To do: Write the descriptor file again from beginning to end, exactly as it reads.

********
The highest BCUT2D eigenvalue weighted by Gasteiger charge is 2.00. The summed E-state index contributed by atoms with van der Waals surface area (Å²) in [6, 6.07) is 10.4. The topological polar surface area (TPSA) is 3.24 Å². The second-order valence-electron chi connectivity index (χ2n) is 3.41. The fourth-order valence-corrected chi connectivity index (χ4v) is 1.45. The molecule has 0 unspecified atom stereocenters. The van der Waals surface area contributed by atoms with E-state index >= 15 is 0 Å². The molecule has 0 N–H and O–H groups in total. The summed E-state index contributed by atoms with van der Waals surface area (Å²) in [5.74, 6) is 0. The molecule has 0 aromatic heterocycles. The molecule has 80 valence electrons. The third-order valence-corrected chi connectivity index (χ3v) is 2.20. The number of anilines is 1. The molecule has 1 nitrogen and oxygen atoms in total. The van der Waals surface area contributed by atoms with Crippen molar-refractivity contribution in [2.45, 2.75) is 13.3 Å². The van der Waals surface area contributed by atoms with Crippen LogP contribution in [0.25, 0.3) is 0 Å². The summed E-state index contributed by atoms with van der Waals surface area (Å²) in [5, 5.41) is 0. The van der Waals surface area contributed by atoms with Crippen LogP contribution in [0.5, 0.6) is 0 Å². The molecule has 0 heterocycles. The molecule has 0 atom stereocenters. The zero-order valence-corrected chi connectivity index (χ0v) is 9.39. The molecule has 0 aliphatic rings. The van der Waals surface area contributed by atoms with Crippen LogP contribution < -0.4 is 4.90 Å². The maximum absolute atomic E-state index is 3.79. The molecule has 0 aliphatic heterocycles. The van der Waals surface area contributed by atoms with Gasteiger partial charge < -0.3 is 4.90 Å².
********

The highest BCUT2D eigenvalue weighted by Gasteiger charge is 2.00. The summed E-state index contributed by atoms with van der Waals surface area (Å²) in [6, 6.07) is 10.4. The topological polar surface area (TPSA) is 3.24 Å². The second-order valence-electron chi connectivity index (χ2n) is 3.41. The fourth-order valence-corrected chi connectivity index (χ4v) is 1.45. The molecule has 0 unspecified atom stereocenters. The van der Waals surface area contributed by atoms with E-state index >= 15 is 0 Å². The molecule has 0 N–H and O–H groups in total. The summed E-state index contributed by atoms with van der Waals surface area (Å²) in [5.74, 6) is 0. The molecule has 0 aromatic heterocycles. The molecule has 80 valence electrons. The third-order valence-corrected chi connectivity index (χ3v) is 2.20. The number of anilines is 1. The molecule has 1 nitrogen and oxygen atoms in total. The van der Waals surface area contributed by atoms with Crippen molar-refractivity contribution in [2.45, 2.75) is 13.3 Å². The van der Waals surface area contributed by atoms with Crippen LogP contribution in [0.25, 0.3) is 0 Å². The summed E-state index contributed by atoms with van der Waals surface area (Å²) in [5, 5.41) is 0. The van der Waals surface area contributed by atoms with Crippen LogP contribution in [0.5, 0.6) is 0 Å². The molecule has 0 heterocycles. The molecule has 0 atom stereocenters. The zero-order valence-corrected chi connectivity index (χ0v) is 9.39. The molecule has 0 aliphatic rings. The van der Waals surface area contributed by atoms with Crippen LogP contribution < -0.4 is 4.90 Å². The maximum absolute atomic E-state index is 3.79. The molecule has 0 aliphatic heterocycles. The van der Waals surface area contributed by atoms with Gasteiger partial charge < -0.3 is 4.90 Å².